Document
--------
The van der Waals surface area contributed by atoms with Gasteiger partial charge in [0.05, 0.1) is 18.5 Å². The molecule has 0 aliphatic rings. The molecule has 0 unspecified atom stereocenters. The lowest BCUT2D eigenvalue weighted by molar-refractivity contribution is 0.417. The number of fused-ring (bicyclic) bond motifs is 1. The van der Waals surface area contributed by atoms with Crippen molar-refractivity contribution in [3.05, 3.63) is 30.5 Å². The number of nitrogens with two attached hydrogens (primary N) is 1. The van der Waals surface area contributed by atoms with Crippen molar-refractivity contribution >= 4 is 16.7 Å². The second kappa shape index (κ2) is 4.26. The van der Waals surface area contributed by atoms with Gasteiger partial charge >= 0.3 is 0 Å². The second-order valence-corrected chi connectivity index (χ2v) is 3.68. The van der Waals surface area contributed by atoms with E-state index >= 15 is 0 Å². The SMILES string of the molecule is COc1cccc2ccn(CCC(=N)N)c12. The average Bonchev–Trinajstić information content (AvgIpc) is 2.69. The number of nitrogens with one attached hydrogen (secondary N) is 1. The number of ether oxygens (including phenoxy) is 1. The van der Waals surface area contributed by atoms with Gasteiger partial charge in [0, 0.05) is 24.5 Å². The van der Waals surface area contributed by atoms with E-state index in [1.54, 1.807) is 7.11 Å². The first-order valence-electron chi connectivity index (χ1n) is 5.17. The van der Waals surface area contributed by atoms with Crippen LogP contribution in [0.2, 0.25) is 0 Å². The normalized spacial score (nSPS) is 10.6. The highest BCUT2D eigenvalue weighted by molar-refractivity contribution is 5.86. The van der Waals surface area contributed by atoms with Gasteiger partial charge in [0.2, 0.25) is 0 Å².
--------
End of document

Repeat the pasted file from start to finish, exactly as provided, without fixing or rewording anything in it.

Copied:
The van der Waals surface area contributed by atoms with Gasteiger partial charge in [0.05, 0.1) is 18.5 Å². The molecule has 0 aliphatic rings. The molecule has 0 unspecified atom stereocenters. The lowest BCUT2D eigenvalue weighted by molar-refractivity contribution is 0.417. The number of fused-ring (bicyclic) bond motifs is 1. The van der Waals surface area contributed by atoms with Crippen molar-refractivity contribution in [3.05, 3.63) is 30.5 Å². The number of nitrogens with two attached hydrogens (primary N) is 1. The van der Waals surface area contributed by atoms with Crippen molar-refractivity contribution >= 4 is 16.7 Å². The second kappa shape index (κ2) is 4.26. The van der Waals surface area contributed by atoms with Gasteiger partial charge >= 0.3 is 0 Å². The second-order valence-corrected chi connectivity index (χ2v) is 3.68. The van der Waals surface area contributed by atoms with E-state index >= 15 is 0 Å². The SMILES string of the molecule is COc1cccc2ccn(CCC(=N)N)c12. The average Bonchev–Trinajstić information content (AvgIpc) is 2.69. The number of nitrogens with one attached hydrogen (secondary N) is 1. The number of ether oxygens (including phenoxy) is 1. The van der Waals surface area contributed by atoms with Gasteiger partial charge in [0, 0.05) is 24.5 Å². The van der Waals surface area contributed by atoms with E-state index in [1.54, 1.807) is 7.11 Å². The first-order valence-electron chi connectivity index (χ1n) is 5.17. The van der Waals surface area contributed by atoms with Crippen LogP contribution in [0.2, 0.25) is 0 Å². The normalized spacial score (nSPS) is 10.6. The highest BCUT2D eigenvalue weighted by molar-refractivity contribution is 5.86. The van der Waals surface area contributed by atoms with Gasteiger partial charge in [0.2, 0.25) is 0 Å².